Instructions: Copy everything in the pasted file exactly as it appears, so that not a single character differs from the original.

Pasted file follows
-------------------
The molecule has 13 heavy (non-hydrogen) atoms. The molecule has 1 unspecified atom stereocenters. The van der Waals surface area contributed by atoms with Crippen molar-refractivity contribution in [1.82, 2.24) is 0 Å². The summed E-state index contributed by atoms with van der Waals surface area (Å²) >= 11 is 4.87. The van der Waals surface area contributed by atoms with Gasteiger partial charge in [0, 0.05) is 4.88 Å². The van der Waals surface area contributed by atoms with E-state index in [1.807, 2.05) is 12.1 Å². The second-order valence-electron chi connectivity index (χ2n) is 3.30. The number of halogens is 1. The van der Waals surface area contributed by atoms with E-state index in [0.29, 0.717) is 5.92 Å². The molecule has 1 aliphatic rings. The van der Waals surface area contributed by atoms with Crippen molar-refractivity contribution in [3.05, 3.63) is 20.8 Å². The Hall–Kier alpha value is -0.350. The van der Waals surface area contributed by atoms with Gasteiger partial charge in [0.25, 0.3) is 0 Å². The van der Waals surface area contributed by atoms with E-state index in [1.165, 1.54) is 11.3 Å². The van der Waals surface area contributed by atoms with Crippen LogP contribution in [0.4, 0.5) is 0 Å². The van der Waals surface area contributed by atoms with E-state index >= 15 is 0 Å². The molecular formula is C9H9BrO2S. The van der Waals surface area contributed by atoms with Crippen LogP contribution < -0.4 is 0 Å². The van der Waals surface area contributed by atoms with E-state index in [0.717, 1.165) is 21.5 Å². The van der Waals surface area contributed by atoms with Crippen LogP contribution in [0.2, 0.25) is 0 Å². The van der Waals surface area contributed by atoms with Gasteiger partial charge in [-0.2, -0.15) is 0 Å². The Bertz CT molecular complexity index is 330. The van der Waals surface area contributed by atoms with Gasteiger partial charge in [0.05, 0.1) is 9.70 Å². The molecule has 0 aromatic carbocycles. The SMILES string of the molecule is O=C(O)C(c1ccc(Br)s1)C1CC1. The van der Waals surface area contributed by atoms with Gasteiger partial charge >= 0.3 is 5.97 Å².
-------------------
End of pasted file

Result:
The molecule has 13 heavy (non-hydrogen) atoms. The molecule has 1 unspecified atom stereocenters. The van der Waals surface area contributed by atoms with Crippen molar-refractivity contribution in [1.82, 2.24) is 0 Å². The summed E-state index contributed by atoms with van der Waals surface area (Å²) >= 11 is 4.87. The van der Waals surface area contributed by atoms with Gasteiger partial charge in [0, 0.05) is 4.88 Å². The van der Waals surface area contributed by atoms with E-state index in [1.807, 2.05) is 12.1 Å². The second-order valence-electron chi connectivity index (χ2n) is 3.30. The number of halogens is 1. The van der Waals surface area contributed by atoms with E-state index in [0.29, 0.717) is 5.92 Å². The molecule has 1 aliphatic rings. The van der Waals surface area contributed by atoms with Crippen molar-refractivity contribution in [3.05, 3.63) is 20.8 Å². The Hall–Kier alpha value is -0.350. The van der Waals surface area contributed by atoms with Gasteiger partial charge in [0.25, 0.3) is 0 Å². The van der Waals surface area contributed by atoms with E-state index in [1.165, 1.54) is 11.3 Å². The van der Waals surface area contributed by atoms with Crippen LogP contribution in [0.4, 0.5) is 0 Å². The van der Waals surface area contributed by atoms with E-state index >= 15 is 0 Å². The molecular formula is C9H9BrO2S. The van der Waals surface area contributed by atoms with Crippen LogP contribution < -0.4 is 0 Å². The van der Waals surface area contributed by atoms with E-state index in [0.717, 1.165) is 21.5 Å². The van der Waals surface area contributed by atoms with Crippen LogP contribution in [0.2, 0.25) is 0 Å². The van der Waals surface area contributed by atoms with Gasteiger partial charge in [-0.2, -0.15) is 0 Å². The Bertz CT molecular complexity index is 330. The van der Waals surface area contributed by atoms with Gasteiger partial charge in [0.05, 0.1) is 9.70 Å². The molecule has 0 aromatic carbocycles. The SMILES string of the molecule is O=C(O)C(c1ccc(Br)s1)C1CC1. The van der Waals surface area contributed by atoms with Gasteiger partial charge >= 0.3 is 5.97 Å².